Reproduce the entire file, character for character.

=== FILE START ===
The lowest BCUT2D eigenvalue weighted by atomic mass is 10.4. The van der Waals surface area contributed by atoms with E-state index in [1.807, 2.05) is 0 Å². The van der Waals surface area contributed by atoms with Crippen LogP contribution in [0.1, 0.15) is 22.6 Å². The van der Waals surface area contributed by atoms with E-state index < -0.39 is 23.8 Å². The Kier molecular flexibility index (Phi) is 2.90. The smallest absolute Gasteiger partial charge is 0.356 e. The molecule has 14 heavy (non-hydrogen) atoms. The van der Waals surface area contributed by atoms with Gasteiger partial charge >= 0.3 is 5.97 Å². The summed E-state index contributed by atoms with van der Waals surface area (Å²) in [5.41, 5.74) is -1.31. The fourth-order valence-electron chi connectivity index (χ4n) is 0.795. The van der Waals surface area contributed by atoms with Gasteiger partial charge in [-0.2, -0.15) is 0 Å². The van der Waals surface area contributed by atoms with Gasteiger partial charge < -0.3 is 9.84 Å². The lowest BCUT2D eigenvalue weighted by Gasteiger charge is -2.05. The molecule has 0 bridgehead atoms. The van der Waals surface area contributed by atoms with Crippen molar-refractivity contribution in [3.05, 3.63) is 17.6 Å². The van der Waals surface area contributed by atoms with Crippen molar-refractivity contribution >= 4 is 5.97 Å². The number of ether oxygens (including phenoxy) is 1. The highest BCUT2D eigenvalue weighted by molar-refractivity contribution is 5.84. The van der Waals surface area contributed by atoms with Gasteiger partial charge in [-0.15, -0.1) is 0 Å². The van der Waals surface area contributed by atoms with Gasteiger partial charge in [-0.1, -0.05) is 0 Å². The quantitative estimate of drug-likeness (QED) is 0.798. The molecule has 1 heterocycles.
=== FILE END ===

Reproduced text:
The lowest BCUT2D eigenvalue weighted by atomic mass is 10.4. The van der Waals surface area contributed by atoms with E-state index in [1.807, 2.05) is 0 Å². The van der Waals surface area contributed by atoms with Crippen LogP contribution in [0.1, 0.15) is 22.6 Å². The van der Waals surface area contributed by atoms with E-state index < -0.39 is 23.8 Å². The Kier molecular flexibility index (Phi) is 2.90. The smallest absolute Gasteiger partial charge is 0.356 e. The molecule has 14 heavy (non-hydrogen) atoms. The van der Waals surface area contributed by atoms with Gasteiger partial charge >= 0.3 is 5.97 Å². The summed E-state index contributed by atoms with van der Waals surface area (Å²) in [5.41, 5.74) is -1.31. The fourth-order valence-electron chi connectivity index (χ4n) is 0.795. The van der Waals surface area contributed by atoms with Gasteiger partial charge in [-0.2, -0.15) is 0 Å². The van der Waals surface area contributed by atoms with Gasteiger partial charge < -0.3 is 9.84 Å². The lowest BCUT2D eigenvalue weighted by Gasteiger charge is -2.05. The molecule has 0 bridgehead atoms. The van der Waals surface area contributed by atoms with Crippen molar-refractivity contribution in [3.05, 3.63) is 17.6 Å². The van der Waals surface area contributed by atoms with Crippen molar-refractivity contribution >= 4 is 5.97 Å². The number of ether oxygens (including phenoxy) is 1. The highest BCUT2D eigenvalue weighted by molar-refractivity contribution is 5.84. The van der Waals surface area contributed by atoms with Gasteiger partial charge in [-0.15, -0.1) is 0 Å². The van der Waals surface area contributed by atoms with Gasteiger partial charge in [-0.1, -0.05) is 0 Å². The quantitative estimate of drug-likeness (QED) is 0.798. The molecule has 1 heterocycles.